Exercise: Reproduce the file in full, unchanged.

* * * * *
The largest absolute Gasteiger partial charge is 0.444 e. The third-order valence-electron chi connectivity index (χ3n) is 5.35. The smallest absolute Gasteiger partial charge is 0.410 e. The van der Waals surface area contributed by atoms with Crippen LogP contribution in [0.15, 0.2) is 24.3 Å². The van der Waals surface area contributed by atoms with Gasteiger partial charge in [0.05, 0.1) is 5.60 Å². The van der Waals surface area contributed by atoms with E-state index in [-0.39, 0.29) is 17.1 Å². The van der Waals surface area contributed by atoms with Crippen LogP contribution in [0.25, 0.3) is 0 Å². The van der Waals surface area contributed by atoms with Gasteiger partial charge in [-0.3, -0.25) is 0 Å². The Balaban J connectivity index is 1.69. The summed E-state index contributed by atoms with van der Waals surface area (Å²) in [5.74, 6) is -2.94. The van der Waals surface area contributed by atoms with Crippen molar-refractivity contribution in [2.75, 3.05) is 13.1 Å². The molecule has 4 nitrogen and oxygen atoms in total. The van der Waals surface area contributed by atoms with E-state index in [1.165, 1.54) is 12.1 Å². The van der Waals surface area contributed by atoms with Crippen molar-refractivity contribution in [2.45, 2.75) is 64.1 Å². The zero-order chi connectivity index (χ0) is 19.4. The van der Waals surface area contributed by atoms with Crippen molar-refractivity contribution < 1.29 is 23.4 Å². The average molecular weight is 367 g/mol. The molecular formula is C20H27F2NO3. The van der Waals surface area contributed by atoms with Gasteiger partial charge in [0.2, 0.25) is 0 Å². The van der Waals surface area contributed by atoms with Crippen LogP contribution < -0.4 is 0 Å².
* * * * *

The largest absolute Gasteiger partial charge is 0.444 e. The third-order valence-electron chi connectivity index (χ3n) is 5.35. The smallest absolute Gasteiger partial charge is 0.410 e. The van der Waals surface area contributed by atoms with Crippen LogP contribution in [0.15, 0.2) is 24.3 Å². The van der Waals surface area contributed by atoms with Gasteiger partial charge in [0.05, 0.1) is 5.60 Å². The van der Waals surface area contributed by atoms with E-state index in [-0.39, 0.29) is 17.1 Å². The van der Waals surface area contributed by atoms with Crippen LogP contribution in [0.25, 0.3) is 0 Å². The van der Waals surface area contributed by atoms with Gasteiger partial charge in [-0.3, -0.25) is 0 Å². The Balaban J connectivity index is 1.69. The summed E-state index contributed by atoms with van der Waals surface area (Å²) in [5.74, 6) is -2.94. The van der Waals surface area contributed by atoms with Crippen molar-refractivity contribution in [2.75, 3.05) is 13.1 Å². The molecule has 4 nitrogen and oxygen atoms in total. The van der Waals surface area contributed by atoms with E-state index in [1.165, 1.54) is 12.1 Å². The van der Waals surface area contributed by atoms with Crippen molar-refractivity contribution in [2.45, 2.75) is 64.1 Å². The zero-order chi connectivity index (χ0) is 19.4. The van der Waals surface area contributed by atoms with Crippen molar-refractivity contribution < 1.29 is 23.4 Å². The average molecular weight is 367 g/mol. The molecular formula is C20H27F2NO3. The van der Waals surface area contributed by atoms with Gasteiger partial charge in [0.2, 0.25) is 0 Å². The van der Waals surface area contributed by atoms with Crippen LogP contribution < -0.4 is 0 Å².